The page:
• D. weather.

2. Which of the following most strongly affects the upper atmosphere?

  • A. Lack of oxygen
  • B. Seasonal changes
  • C. Air pressure
  • D. Heat of the sun

3. Which of the following are most likely to be tightly bound by the earth's gravitational field?

  • A. oxygen and helium.
  • B. hydrogen and helium.
  • C. argon and carbon dioxide.
  • D. helium and argon.

4. The mean molecular weight of the atmosphere at sea level is closest to

  • A. 1 atomic mass unit.
  • B. 4 atomic mass units.
  • C. 29 atomic mass units.
  • D. 36 atomic mass units.

5. At the highest altitude one would find

  • A. helium.
  • B. oxygen.
  • C. hydrogen.
  • D. nitrogen.

6. Which statement best reflects the main idea of this article?

  • A. There is a great variability in the temperature of the earth from place to place and from time to time.
  • B. Control of the earth's upper atmosphere depends upon control of its temperature.
  • C. Our environment is controlled by the earth's temperature.
  • D. High altitude temperature tells much about the earth's atmosphere.

On May 8, 1939, folk song collector and scholar Herbert Halpert arrived in Mississippi to document folklore and folk music during a recording tour of the South sponsored by the Joint Committee on the Arts of the Works Progress Administration (WPA). The WPA was one of many New Deal agencies created by President Franklin D. Roosevelt to help boost the country's economy after the setbacks of the Great Depression.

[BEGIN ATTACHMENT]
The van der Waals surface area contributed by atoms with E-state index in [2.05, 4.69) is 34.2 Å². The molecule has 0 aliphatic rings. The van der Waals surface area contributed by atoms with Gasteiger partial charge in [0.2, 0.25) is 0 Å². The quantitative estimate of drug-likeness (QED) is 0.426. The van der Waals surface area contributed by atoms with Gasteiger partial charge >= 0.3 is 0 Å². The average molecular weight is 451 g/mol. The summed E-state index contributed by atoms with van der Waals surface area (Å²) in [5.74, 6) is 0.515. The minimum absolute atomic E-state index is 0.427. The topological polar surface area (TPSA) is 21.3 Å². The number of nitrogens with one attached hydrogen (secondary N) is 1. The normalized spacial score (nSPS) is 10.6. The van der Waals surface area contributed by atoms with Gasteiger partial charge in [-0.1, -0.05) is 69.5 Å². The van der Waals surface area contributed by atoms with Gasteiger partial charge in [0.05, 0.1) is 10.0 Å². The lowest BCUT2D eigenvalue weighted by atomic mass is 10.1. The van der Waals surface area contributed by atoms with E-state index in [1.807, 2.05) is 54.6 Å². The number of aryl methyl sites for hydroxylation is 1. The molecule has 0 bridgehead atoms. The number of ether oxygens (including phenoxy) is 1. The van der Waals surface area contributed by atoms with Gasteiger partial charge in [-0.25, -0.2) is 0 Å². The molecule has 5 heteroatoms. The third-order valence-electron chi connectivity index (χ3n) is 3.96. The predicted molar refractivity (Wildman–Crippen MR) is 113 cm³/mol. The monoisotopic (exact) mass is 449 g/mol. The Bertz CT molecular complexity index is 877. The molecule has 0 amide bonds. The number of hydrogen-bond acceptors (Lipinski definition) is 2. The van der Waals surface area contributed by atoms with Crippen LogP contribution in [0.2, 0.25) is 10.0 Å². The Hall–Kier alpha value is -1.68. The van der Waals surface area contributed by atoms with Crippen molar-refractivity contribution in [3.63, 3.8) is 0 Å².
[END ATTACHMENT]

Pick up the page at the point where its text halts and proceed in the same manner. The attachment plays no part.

To conduct the tour, Halpert drove into Mississippi in an old ambulance outfitted with cabinets, a small cot, food, and clothes. The ambulance also had specially built shelves for the latest in recording equipment-an acetate disc recorder lent by the Archive of American Folk Song at the Library of Congress.

To take full advantage of Halpert's short visit, local WPA workers acted as intermediaries, preceding the recording truck to make arrangements with the folk musicians he would visit and grouping artists in convenient places to minimize travel and maximize recording time. Following their schedule, with a few side trips to pursue a couple of leads of his own, Halpert cut 168 records between May 8 and June 11, 1939.